dagmar.wants at nospam.com
Wed Feb 18 01:53:12 PST 2004
On Tue, 2004-02-17 at 23:52, Thomas Sutton wrote:
> On Wed, 2004-02-18 at 15:05, Archaic wrote:
> > On Tue, Feb 17, 2004 at 05:34:37PM -0400, Anderson Lizardo wrote:
> > >
> > > AFAIK, the actual failed login name doesn't appear on the auth.log for
> > > security reasons. Often people type their password as login name by
> > > accident so anyone with access to the log file (including malicious
> > > administrators) can get the plain text password there and try the same
> > > password e.g. on HotMail accounts ;)
> > Makes sense... somewhat. However, a malicious admin causes all bets to
> > be off, so I wouldn't use that line of reasoning for not implementing
> > this feature.
> > Any one else want to chime in?
> Same reason, different justification. The high probability that a user
> will, at some point, enter a valid (or near valid) password as a login
> name makes it almost certain that passwords would find their way into
> the log. With this almost certainty, how confident can we be that we are
> able to keep the log files entirely confidential? What about when we are
> logging across a network (and another attackable OpenSSL hole comes
> While it would be helpful to be able to spot name guessing attempts, it
> does present IMHO an unnecessary risk. If the risk of password
> confidentiality compromises is to be accepted in this instance, we will
> need to ask ourselves, "How many is too many?" Every such exception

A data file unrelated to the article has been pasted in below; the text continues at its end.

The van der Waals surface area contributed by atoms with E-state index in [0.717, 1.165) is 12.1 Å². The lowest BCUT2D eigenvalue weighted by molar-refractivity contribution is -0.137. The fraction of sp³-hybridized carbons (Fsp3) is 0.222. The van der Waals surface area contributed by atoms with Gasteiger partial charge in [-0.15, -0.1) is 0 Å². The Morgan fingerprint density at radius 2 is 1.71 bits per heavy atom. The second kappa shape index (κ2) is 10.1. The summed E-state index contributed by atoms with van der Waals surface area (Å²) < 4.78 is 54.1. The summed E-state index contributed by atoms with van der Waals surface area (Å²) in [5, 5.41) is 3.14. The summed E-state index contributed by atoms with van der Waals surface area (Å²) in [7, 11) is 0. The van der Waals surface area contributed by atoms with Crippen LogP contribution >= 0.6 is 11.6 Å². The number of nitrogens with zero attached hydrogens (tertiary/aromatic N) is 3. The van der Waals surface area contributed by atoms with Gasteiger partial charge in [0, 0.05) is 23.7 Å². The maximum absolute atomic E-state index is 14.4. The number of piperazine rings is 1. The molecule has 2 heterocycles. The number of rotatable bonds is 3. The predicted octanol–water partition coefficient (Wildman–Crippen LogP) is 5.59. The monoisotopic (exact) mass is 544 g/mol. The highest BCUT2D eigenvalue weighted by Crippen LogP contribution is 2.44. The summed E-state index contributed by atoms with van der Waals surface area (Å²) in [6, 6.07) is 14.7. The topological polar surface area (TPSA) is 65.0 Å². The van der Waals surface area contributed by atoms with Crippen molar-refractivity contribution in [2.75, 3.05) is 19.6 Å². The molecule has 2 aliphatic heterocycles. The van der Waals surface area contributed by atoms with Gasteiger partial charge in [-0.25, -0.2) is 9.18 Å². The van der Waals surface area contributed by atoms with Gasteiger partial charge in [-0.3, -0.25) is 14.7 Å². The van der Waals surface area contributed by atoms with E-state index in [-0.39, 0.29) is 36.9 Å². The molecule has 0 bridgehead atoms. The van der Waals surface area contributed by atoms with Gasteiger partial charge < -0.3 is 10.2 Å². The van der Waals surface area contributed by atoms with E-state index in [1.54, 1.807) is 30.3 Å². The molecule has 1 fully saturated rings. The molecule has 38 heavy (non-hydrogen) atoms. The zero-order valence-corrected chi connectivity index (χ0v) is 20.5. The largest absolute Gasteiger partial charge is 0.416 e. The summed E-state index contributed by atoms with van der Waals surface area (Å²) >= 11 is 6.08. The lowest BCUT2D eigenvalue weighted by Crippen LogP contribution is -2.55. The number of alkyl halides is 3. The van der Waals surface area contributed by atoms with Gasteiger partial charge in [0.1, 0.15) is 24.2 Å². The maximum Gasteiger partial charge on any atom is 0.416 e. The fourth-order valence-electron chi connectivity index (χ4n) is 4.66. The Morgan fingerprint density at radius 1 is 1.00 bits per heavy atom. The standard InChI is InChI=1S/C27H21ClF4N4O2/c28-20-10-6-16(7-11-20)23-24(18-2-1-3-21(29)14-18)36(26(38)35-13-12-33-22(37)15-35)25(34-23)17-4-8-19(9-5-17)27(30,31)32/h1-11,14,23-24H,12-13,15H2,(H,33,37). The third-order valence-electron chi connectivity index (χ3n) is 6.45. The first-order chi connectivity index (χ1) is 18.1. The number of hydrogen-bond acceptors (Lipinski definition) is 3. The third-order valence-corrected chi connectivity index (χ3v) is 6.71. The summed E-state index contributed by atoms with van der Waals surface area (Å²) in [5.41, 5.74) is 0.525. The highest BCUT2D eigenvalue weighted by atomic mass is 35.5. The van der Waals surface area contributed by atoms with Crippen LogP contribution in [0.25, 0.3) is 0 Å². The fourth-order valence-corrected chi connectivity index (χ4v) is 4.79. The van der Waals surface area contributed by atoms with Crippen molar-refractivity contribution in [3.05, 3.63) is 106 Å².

> increases the risk at which we put ourselves and our users. When does
> the combined increase in risk negate the individual benefits each
> compromise provides?
In practice, unless you have several hundred users hitting a machine at
once, someone trying to guess a password manually is going to show up
pretty well. Users don't actually mess up all _that_ often. PAM can
also disable accounts after a certain number of failed attempts.
> For this sort of feature to be safe, I think it would be best to wait
> until we have MAC support (and turn it on). Or note it as unsafe without
> such and let people decide if they want to take the chance that a bug
> will allow an attacker to gain access to their logs (which should not be
> readable in any case).
Disabling ARP is not going to be particularly useful in most
environments. Generally if you're _that_ worried about it, you should
be demanding use of encrypted protocols for all services because you're
basically making the assumption that the local segment is compromised.
Proper crypto isn't going to allow MITM attacks to happen, so if you
actually do that, you no longer need to disable ARP in the first place
(and reduce administrative _hassle_).
The email address above is phony because my penis is already large enough, kthx.
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